Expectations of a switch from corn-based sweeteners to sugar
may have been overplayed, Credit Suisse said, after groups such as Cargill and
Tate & Lyle won above-inflation price increases for corn-based products.
Many commentators, such as Czarnikow, and groups such as Canada's
Rogers Sugar have flagged the potential for food and beverage groups to
substitute corn-based sweeteners, such as high fructose corn syrup, or HFCS,
for sugar given relative futures prices.
New York raw sugar futures on Wednesday came 0.2 cents a
pound from their two-year low, while Chicago corn prices, while 14% below last
year's record highs, remain at historically-elevated levels.
But on Credit Suisse calculations, HFCS remains
significantly cheaper, at about 25 cents a pound on a sugar-equivalent basis,
compared with refined sugar at 31 cents a pound.
"In fact, the [price] difference between sugar and HFCS is
still relatively significant," the bank said, adding that there were other
reasons too to expect corn-based sweeteners to retain popularity.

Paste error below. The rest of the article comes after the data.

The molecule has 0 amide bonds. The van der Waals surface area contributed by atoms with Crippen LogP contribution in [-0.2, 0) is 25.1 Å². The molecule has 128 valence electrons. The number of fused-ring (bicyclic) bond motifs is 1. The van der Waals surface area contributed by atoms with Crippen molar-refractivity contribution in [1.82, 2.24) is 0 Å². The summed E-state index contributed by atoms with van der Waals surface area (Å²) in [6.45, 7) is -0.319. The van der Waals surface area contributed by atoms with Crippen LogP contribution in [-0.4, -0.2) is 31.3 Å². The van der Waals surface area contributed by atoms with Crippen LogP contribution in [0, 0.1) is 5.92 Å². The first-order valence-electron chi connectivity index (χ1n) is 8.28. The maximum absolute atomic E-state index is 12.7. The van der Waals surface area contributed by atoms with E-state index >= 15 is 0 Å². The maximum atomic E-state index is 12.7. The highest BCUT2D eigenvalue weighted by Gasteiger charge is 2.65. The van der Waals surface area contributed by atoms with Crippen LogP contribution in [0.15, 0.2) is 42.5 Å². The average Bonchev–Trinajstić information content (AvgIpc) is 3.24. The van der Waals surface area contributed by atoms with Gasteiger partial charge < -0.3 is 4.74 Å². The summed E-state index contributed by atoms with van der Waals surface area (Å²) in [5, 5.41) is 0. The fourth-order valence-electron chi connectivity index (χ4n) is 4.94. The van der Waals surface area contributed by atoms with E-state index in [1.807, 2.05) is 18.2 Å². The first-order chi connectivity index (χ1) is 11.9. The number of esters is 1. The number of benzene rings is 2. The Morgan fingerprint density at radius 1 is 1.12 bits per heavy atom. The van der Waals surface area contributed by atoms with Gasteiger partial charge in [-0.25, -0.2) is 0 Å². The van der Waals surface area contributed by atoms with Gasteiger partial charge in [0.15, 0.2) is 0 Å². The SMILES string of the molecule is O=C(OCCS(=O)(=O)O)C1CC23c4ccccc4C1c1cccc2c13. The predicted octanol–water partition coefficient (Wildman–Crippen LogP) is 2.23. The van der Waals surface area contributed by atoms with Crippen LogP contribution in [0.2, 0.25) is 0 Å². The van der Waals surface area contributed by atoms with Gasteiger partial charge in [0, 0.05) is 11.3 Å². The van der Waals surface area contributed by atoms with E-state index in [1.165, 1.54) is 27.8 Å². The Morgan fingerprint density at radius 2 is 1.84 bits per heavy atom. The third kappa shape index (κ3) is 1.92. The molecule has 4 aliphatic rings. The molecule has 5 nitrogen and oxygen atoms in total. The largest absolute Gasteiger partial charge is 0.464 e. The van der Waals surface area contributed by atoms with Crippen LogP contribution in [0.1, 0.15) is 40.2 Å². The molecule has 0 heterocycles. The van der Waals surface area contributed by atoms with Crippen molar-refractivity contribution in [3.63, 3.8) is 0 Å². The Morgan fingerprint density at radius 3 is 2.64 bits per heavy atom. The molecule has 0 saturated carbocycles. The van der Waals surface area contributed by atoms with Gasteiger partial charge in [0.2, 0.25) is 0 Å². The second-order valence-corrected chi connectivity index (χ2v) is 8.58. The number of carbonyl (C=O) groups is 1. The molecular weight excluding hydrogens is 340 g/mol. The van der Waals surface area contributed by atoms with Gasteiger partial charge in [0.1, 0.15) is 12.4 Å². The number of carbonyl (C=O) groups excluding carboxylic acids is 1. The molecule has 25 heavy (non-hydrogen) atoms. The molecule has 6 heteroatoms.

"There is little prospect of a major cola company switching –
the sugar isn't available."
The result is that US demand for HFCS "looks to have held up
pretty well", slowing its rate of decline to some 0.5% last year, with
shipments to Mexico making up for lost American orders.
Indeed, some companies, including Capri Sun and the makers
of Hunt's tomato ketchup, which switched from corn-based sweeteners to sugar
citing consumer concerns "have switched back to the cheaper HFCS when their
sales failed to benefit".
'Whip hand with
The market dynamics had ensured that in the annual round of
negotiation between producers and buyers over HCFS prices, "the whip hand remained
firmly with the sellers", Credit Suisse said.
Corn sweetener producers had achieved "high-single-digit"
increases in prices, well above broader US inflation, if "just about right to
cover off the higher corn cost".
The likes of Cargill are initially believed to have asked
for rises reported at 10-20%, but according to the bank values "fell away slightly
towards the end of the negotiations".
Indeed, some other commentators have attributed greater
clout to buyers, such as Coca-Cola and PepsiCo, in the negotiations, saying
that sugar prices in Mexico have fallen below those of some corn-based
Czarnikow has forecast in Mexico "some demand switching back
to sugar from HFCS", fostering a 400,000-tonne rise to 4.7m tonnes in domestic
sugar consumption in 2012-13.